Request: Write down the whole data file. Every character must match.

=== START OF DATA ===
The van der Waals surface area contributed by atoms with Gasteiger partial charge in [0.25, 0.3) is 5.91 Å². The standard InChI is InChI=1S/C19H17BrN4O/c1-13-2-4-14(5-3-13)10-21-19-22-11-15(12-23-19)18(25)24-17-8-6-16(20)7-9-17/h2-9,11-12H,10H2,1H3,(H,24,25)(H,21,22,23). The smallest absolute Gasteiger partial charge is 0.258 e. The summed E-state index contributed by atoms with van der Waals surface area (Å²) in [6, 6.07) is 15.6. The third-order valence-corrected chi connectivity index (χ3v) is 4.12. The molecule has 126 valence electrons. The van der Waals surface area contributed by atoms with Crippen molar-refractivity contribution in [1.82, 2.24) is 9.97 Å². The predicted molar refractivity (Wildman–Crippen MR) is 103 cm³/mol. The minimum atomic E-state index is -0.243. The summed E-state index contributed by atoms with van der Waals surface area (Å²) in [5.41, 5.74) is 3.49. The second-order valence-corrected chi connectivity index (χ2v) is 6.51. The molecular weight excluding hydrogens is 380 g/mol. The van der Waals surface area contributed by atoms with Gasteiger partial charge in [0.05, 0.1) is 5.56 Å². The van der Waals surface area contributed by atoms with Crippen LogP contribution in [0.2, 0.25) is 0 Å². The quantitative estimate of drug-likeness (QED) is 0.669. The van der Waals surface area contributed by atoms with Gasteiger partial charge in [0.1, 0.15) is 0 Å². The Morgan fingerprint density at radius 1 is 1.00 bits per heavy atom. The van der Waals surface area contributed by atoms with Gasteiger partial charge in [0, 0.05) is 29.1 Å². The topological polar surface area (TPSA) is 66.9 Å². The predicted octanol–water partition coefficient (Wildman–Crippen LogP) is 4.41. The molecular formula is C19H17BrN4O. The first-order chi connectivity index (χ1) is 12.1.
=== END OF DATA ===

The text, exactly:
The van der Waals surface area contributed by atoms with Gasteiger partial charge in [0.25, 0.3) is 5.91 Å². The standard InChI is InChI=1S/C19H17BrN4O/c1-13-2-4-14(5-3-13)10-21-19-22-11-15(12-23-19)18(25)24-17-8-6-16(20)7-9-17/h2-9,11-12H,10H2,1H3,(H,24,25)(H,21,22,23). The smallest absolute Gasteiger partial charge is 0.258 e. The summed E-state index contributed by atoms with van der Waals surface area (Å²) in [6, 6.07) is 15.6. The third-order valence-corrected chi connectivity index (χ3v) is 4.12. The molecule has 126 valence electrons. The van der Waals surface area contributed by atoms with Crippen molar-refractivity contribution in [1.82, 2.24) is 9.97 Å². The predicted molar refractivity (Wildman–Crippen MR) is 103 cm³/mol. The minimum atomic E-state index is -0.243. The summed E-state index contributed by atoms with van der Waals surface area (Å²) in [5.41, 5.74) is 3.49. The second-order valence-corrected chi connectivity index (χ2v) is 6.51. The molecular weight excluding hydrogens is 380 g/mol. The van der Waals surface area contributed by atoms with Gasteiger partial charge in [0.05, 0.1) is 5.56 Å². The van der Waals surface area contributed by atoms with Crippen LogP contribution in [0.2, 0.25) is 0 Å². The quantitative estimate of drug-likeness (QED) is 0.669. The van der Waals surface area contributed by atoms with Gasteiger partial charge in [0.1, 0.15) is 0 Å². The Morgan fingerprint density at radius 1 is 1.00 bits per heavy atom. The van der Waals surface area contributed by atoms with Gasteiger partial charge in [0, 0.05) is 29.1 Å². The topological polar surface area (TPSA) is 66.9 Å². The predicted octanol–water partition coefficient (Wildman–Crippen LogP) is 4.41. The molecular formula is C19H17BrN4O. The first-order chi connectivity index (χ1) is 12.1.